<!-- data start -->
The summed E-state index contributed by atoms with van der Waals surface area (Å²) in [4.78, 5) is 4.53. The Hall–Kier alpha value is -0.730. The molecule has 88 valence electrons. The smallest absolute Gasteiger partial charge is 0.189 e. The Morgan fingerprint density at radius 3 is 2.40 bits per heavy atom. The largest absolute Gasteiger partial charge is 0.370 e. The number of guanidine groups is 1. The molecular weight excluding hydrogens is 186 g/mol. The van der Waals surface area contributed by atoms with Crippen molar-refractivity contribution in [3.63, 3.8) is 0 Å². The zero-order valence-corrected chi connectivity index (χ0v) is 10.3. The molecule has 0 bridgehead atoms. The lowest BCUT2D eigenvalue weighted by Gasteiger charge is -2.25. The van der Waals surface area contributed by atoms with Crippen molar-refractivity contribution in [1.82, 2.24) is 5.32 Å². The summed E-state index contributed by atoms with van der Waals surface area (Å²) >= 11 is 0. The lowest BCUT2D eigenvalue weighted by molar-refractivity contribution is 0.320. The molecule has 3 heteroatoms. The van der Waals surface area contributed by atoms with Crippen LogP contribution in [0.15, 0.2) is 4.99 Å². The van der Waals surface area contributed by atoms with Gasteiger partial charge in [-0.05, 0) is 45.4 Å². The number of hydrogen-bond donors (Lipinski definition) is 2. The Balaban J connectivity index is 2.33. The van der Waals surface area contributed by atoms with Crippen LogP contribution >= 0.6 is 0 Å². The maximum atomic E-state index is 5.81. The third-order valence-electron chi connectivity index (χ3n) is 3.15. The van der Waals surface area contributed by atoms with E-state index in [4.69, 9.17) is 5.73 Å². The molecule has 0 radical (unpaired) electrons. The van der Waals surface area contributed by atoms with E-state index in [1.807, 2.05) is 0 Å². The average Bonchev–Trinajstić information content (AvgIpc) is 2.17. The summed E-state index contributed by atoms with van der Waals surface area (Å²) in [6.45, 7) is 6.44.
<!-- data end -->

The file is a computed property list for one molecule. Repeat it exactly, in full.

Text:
The summed E-state index contributed by atoms with van der Waals surface area (Å²) in [4.78, 5) is 4.53. The Hall–Kier alpha value is -0.730. The molecule has 88 valence electrons. The smallest absolute Gasteiger partial charge is 0.189 e. The Morgan fingerprint density at radius 3 is 2.40 bits per heavy atom. The largest absolute Gasteiger partial charge is 0.370 e. The number of guanidine groups is 1. The molecular weight excluding hydrogens is 186 g/mol. The van der Waals surface area contributed by atoms with Crippen molar-refractivity contribution in [3.63, 3.8) is 0 Å². The zero-order valence-corrected chi connectivity index (χ0v) is 10.3. The molecule has 0 bridgehead atoms. The lowest BCUT2D eigenvalue weighted by Gasteiger charge is -2.25. The van der Waals surface area contributed by atoms with Crippen molar-refractivity contribution in [1.82, 2.24) is 5.32 Å². The summed E-state index contributed by atoms with van der Waals surface area (Å²) >= 11 is 0. The lowest BCUT2D eigenvalue weighted by molar-refractivity contribution is 0.320. The molecule has 3 heteroatoms. The van der Waals surface area contributed by atoms with Crippen LogP contribution in [0.15, 0.2) is 4.99 Å². The van der Waals surface area contributed by atoms with Gasteiger partial charge in [-0.05, 0) is 45.4 Å². The number of hydrogen-bond donors (Lipinski definition) is 2. The Balaban J connectivity index is 2.33. The van der Waals surface area contributed by atoms with Crippen LogP contribution >= 0.6 is 0 Å². The maximum atomic E-state index is 5.81. The third-order valence-electron chi connectivity index (χ3n) is 3.15. The van der Waals surface area contributed by atoms with E-state index in [4.69, 9.17) is 5.73 Å². The molecule has 0 radical (unpaired) electrons. The van der Waals surface area contributed by atoms with E-state index in [1.807, 2.05) is 0 Å². The average Bonchev–Trinajstić information content (AvgIpc) is 2.17. The summed E-state index contributed by atoms with van der Waals surface area (Å²) in [6.45, 7) is 6.44.